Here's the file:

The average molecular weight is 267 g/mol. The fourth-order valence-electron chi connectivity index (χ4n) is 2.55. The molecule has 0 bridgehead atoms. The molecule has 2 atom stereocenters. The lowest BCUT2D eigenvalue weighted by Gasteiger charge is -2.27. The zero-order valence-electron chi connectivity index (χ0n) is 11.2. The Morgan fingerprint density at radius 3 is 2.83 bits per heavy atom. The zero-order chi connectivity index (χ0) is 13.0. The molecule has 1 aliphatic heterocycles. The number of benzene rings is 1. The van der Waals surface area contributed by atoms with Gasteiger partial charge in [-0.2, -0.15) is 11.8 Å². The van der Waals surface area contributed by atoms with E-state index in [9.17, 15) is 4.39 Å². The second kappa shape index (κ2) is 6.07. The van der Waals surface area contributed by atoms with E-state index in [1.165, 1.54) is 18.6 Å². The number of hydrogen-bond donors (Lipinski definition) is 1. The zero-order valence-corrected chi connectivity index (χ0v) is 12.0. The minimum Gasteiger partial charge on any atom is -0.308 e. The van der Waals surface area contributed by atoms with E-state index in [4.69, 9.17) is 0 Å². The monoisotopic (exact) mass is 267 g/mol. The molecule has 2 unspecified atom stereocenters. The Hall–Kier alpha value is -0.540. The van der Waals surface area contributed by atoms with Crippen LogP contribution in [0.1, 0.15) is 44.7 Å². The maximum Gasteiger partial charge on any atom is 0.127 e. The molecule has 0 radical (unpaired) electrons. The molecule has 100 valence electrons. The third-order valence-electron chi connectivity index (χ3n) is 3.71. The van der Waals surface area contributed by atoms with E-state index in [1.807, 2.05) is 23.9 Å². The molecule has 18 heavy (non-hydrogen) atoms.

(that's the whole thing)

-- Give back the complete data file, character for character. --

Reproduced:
The average molecular weight is 267 g/mol. The fourth-order valence-electron chi connectivity index (χ4n) is 2.55. The molecule has 0 bridgehead atoms. The molecule has 2 atom stereocenters. The lowest BCUT2D eigenvalue weighted by Gasteiger charge is -2.27. The zero-order valence-electron chi connectivity index (χ0n) is 11.2. The Morgan fingerprint density at radius 3 is 2.83 bits per heavy atom. The zero-order chi connectivity index (χ0) is 13.0. The molecule has 1 aliphatic heterocycles. The number of benzene rings is 1. The van der Waals surface area contributed by atoms with Gasteiger partial charge in [-0.2, -0.15) is 11.8 Å². The van der Waals surface area contributed by atoms with E-state index in [9.17, 15) is 4.39 Å². The second kappa shape index (κ2) is 6.07. The van der Waals surface area contributed by atoms with E-state index in [1.165, 1.54) is 18.6 Å². The number of hydrogen-bond donors (Lipinski definition) is 1. The zero-order valence-corrected chi connectivity index (χ0v) is 12.0. The minimum Gasteiger partial charge on any atom is -0.308 e. The van der Waals surface area contributed by atoms with E-state index in [4.69, 9.17) is 0 Å². The monoisotopic (exact) mass is 267 g/mol. The molecule has 2 unspecified atom stereocenters. The Hall–Kier alpha value is -0.540. The van der Waals surface area contributed by atoms with Crippen LogP contribution in [0.1, 0.15) is 44.7 Å². The maximum Gasteiger partial charge on any atom is 0.127 e. The molecule has 0 radical (unpaired) electrons. The molecule has 100 valence electrons. The third-order valence-electron chi connectivity index (χ3n) is 3.71. The van der Waals surface area contributed by atoms with E-state index in [1.807, 2.05) is 23.9 Å². The molecule has 18 heavy (non-hydrogen) atoms.